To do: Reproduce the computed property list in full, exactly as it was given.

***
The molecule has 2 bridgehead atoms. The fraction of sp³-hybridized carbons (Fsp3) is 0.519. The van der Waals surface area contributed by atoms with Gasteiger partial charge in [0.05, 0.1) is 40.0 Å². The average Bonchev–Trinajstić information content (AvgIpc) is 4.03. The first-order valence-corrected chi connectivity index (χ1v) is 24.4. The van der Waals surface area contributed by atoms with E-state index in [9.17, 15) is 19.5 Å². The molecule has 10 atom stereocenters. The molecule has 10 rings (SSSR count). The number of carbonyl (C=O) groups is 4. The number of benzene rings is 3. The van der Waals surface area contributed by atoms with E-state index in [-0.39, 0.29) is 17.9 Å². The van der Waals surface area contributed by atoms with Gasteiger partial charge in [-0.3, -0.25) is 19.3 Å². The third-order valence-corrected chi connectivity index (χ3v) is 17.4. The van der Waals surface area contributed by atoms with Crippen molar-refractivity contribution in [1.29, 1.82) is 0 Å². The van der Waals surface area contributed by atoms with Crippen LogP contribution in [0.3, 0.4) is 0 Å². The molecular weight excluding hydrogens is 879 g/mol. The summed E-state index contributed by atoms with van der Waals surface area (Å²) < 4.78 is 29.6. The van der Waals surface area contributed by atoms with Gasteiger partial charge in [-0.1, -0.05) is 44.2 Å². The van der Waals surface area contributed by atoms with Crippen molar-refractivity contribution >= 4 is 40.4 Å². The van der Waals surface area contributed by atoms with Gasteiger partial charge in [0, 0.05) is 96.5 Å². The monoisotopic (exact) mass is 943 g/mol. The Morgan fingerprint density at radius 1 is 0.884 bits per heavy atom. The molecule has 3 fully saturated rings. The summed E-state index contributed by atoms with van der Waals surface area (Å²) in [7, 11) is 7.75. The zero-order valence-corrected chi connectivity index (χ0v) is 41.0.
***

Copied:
The molecule has 2 bridgehead atoms. The fraction of sp³-hybridized carbons (Fsp3) is 0.519. The van der Waals surface area contributed by atoms with Gasteiger partial charge in [0.05, 0.1) is 40.0 Å². The average Bonchev–Trinajstić information content (AvgIpc) is 4.03. The first-order valence-corrected chi connectivity index (χ1v) is 24.4. The van der Waals surface area contributed by atoms with E-state index in [9.17, 15) is 19.5 Å². The molecule has 10 atom stereocenters. The molecule has 10 rings (SSSR count). The number of carbonyl (C=O) groups is 4. The number of benzene rings is 3. The van der Waals surface area contributed by atoms with E-state index in [-0.39, 0.29) is 17.9 Å². The van der Waals surface area contributed by atoms with Gasteiger partial charge in [-0.3, -0.25) is 19.3 Å². The third-order valence-corrected chi connectivity index (χ3v) is 17.4. The van der Waals surface area contributed by atoms with Crippen molar-refractivity contribution in [1.29, 1.82) is 0 Å². The van der Waals surface area contributed by atoms with Crippen LogP contribution in [0.3, 0.4) is 0 Å². The molecular weight excluding hydrogens is 879 g/mol. The summed E-state index contributed by atoms with van der Waals surface area (Å²) < 4.78 is 29.6. The van der Waals surface area contributed by atoms with Gasteiger partial charge in [-0.1, -0.05) is 44.2 Å². The van der Waals surface area contributed by atoms with Crippen molar-refractivity contribution >= 4 is 40.4 Å². The van der Waals surface area contributed by atoms with Gasteiger partial charge in [0, 0.05) is 96.5 Å². The monoisotopic (exact) mass is 943 g/mol. The Morgan fingerprint density at radius 1 is 0.884 bits per heavy atom. The molecule has 3 fully saturated rings. The summed E-state index contributed by atoms with van der Waals surface area (Å²) in [7, 11) is 7.75. The zero-order valence-corrected chi connectivity index (χ0v) is 41.0.